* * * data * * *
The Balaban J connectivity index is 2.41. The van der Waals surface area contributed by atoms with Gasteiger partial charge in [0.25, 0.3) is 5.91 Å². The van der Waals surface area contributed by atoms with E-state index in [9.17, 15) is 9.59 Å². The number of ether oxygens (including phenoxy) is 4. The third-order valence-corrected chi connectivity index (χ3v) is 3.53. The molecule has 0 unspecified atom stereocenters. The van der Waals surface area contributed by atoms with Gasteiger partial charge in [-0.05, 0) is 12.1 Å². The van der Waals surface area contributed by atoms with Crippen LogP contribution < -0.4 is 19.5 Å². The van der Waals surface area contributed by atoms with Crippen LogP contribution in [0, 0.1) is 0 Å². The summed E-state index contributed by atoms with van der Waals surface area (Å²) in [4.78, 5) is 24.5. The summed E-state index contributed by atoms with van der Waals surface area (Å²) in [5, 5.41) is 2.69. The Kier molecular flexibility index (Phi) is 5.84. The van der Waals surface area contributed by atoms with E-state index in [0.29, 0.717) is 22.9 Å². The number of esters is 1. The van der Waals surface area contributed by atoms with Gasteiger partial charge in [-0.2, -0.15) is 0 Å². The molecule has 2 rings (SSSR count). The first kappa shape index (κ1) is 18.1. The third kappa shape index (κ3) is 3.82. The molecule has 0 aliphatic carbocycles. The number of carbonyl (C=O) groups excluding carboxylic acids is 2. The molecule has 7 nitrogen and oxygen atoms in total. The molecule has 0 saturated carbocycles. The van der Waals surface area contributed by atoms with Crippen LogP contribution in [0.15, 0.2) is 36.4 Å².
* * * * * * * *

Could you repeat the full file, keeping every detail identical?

The Balaban J connectivity index is 2.41. The van der Waals surface area contributed by atoms with Gasteiger partial charge in [0.25, 0.3) is 5.91 Å². The van der Waals surface area contributed by atoms with E-state index in [9.17, 15) is 9.59 Å². The number of ether oxygens (including phenoxy) is 4. The third-order valence-corrected chi connectivity index (χ3v) is 3.53. The molecule has 0 unspecified atom stereocenters. The van der Waals surface area contributed by atoms with Gasteiger partial charge in [-0.05, 0) is 12.1 Å². The van der Waals surface area contributed by atoms with Crippen LogP contribution < -0.4 is 19.5 Å². The van der Waals surface area contributed by atoms with Crippen LogP contribution in [0, 0.1) is 0 Å². The summed E-state index contributed by atoms with van der Waals surface area (Å²) in [4.78, 5) is 24.5. The summed E-state index contributed by atoms with van der Waals surface area (Å²) in [5, 5.41) is 2.69. The Kier molecular flexibility index (Phi) is 5.84. The van der Waals surface area contributed by atoms with E-state index in [0.29, 0.717) is 22.9 Å². The number of esters is 1. The van der Waals surface area contributed by atoms with Gasteiger partial charge in [-0.2, -0.15) is 0 Å². The molecule has 2 rings (SSSR count). The first kappa shape index (κ1) is 18.1. The third kappa shape index (κ3) is 3.82. The molecule has 0 aliphatic carbocycles. The number of carbonyl (C=O) groups excluding carboxylic acids is 2. The molecule has 7 nitrogen and oxygen atoms in total. The molecule has 0 saturated carbocycles. The van der Waals surface area contributed by atoms with Crippen LogP contribution in [0.15, 0.2) is 36.4 Å².